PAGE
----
3 Republican wins and a lot of question marks

It’s springtime in a midterm election year. With primary season well underway, the race for control of the U.S. Senate is coming into sharp focus.

The map above depicts a rough snapshot of the 36 seats up for grabs this November (Oklahoma and South Carolina appear twice because of special elections to be held concurrently with regular elections).

You’ll notice the three stars indicating seats poised to change parties are all on red states. Republicans have solid leads in the open seats being vacated by retiring Democrats in West Virginia and South Dakota as well as in Montana, where the incumbent was appointed in February when his predecessor resigned from the Senate to become ambassador to China.

There are no stars on any blue or light blue states. This may change, but at the moment it’s hard to spot a single seat on the verge of flipping from R to D.

Add those three to the 15 other likely- or leaning-Republican races and, with 30 GOP senators not up for re-election this cycle, the GOP caucus looks poised to grow from 45 to 48, easily. And with Democratic incumbents defending all of those yellow toss-up states, a Republican majority is within reach — but hardly assured.

Several states held Senate primary elections yesterday, so it’s a good time to take a closer look at a few of them:

In Arkansas, incumbent Democratic Senator Mark Pryor and Republican Rep. Tom Cotton coasted unopposed to their respective party nominations. Polling in this race has been peculiar lately, with some polls showing a dead heat, but others showing a large lead for Pryor. A little more data could push this race into leans-Democrat territory, but for now, given that this is a state Mitt Romney won by 23 points, it remains a toss-up.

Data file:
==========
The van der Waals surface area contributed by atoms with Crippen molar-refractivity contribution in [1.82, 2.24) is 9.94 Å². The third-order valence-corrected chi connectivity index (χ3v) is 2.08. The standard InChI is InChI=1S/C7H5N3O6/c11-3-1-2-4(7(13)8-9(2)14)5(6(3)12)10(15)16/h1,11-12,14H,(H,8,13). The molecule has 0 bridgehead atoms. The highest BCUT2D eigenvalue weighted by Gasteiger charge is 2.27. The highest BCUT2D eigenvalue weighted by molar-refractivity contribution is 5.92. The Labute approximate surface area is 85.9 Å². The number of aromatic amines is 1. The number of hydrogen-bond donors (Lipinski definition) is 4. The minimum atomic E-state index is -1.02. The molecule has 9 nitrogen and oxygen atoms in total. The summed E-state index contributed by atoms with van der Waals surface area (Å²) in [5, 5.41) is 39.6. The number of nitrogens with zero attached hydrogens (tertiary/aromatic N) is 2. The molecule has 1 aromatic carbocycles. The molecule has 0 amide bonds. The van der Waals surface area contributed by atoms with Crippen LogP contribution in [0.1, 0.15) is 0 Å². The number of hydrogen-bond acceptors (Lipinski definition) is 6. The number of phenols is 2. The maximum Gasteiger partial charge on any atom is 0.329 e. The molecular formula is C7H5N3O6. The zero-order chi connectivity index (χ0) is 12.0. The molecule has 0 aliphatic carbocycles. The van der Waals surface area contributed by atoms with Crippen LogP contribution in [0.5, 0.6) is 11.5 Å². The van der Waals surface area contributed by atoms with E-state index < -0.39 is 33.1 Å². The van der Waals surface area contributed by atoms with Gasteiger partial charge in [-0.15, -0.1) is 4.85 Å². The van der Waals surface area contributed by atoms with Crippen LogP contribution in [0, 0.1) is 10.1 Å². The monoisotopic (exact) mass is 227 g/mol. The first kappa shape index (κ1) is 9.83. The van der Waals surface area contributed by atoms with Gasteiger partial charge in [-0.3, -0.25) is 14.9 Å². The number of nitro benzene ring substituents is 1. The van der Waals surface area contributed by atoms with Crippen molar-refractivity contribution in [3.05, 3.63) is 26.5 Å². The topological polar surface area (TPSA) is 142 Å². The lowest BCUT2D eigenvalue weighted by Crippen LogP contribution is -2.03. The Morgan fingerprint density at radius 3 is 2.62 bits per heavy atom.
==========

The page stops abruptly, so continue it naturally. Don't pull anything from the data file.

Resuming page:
Monica Wehby won the Republican primary in Oregon, and she’s led incumbent Jeff Merkley in one poll, potentially putting this race in play. But the fundamentals for Democrats here are fairly strong — President Obama won the state by 12 points in 2012 — and details that recently emerged about Wehby’s divorce are turning into fodder for an ugly effort to paint her as a crazy stalker. The attacks may be overblown, but that doesn’t mean the mud won’t stick.

Mitch McConnell’s commanding win in Kentucky begat a party unity lovefest last night, with McConnell sounding a magnanimous note in his victory speech and supporters of GOP primary challenger Matt Bevin lining up to endorse McConnell. Polls show McConnell in a tight race with Democratic candidate Alison Lundergan Grimes, but McConnell’s support is likely to rise as primary season resentments quickly fade.

There might be a similar dynamic in Georgia, except that yesterday’s election didn’t entirely resolve the primary race: Because no candidate cleared 50% of the vote, per Georgia law there will be a runoff July 22. Democrats have a relatively strong candidate in Michelle Nunn (daughter of former Senator Sam), and the GOP runoff between David Perdue (cousin of former governor Sonny) and Rep. Jack Kingston is shaping up to be a long and bruising affair.

Kentucky and Georgia are the only pink states on the map at the moment (most of the solid red states are very safe, though there are scenarios where a few could come into play), and they’re less likely to turn into yellow toss-ups than several of the light-blue states.

The election map shows a target-rich environment for Republicans. The trick now is to hit the targets.


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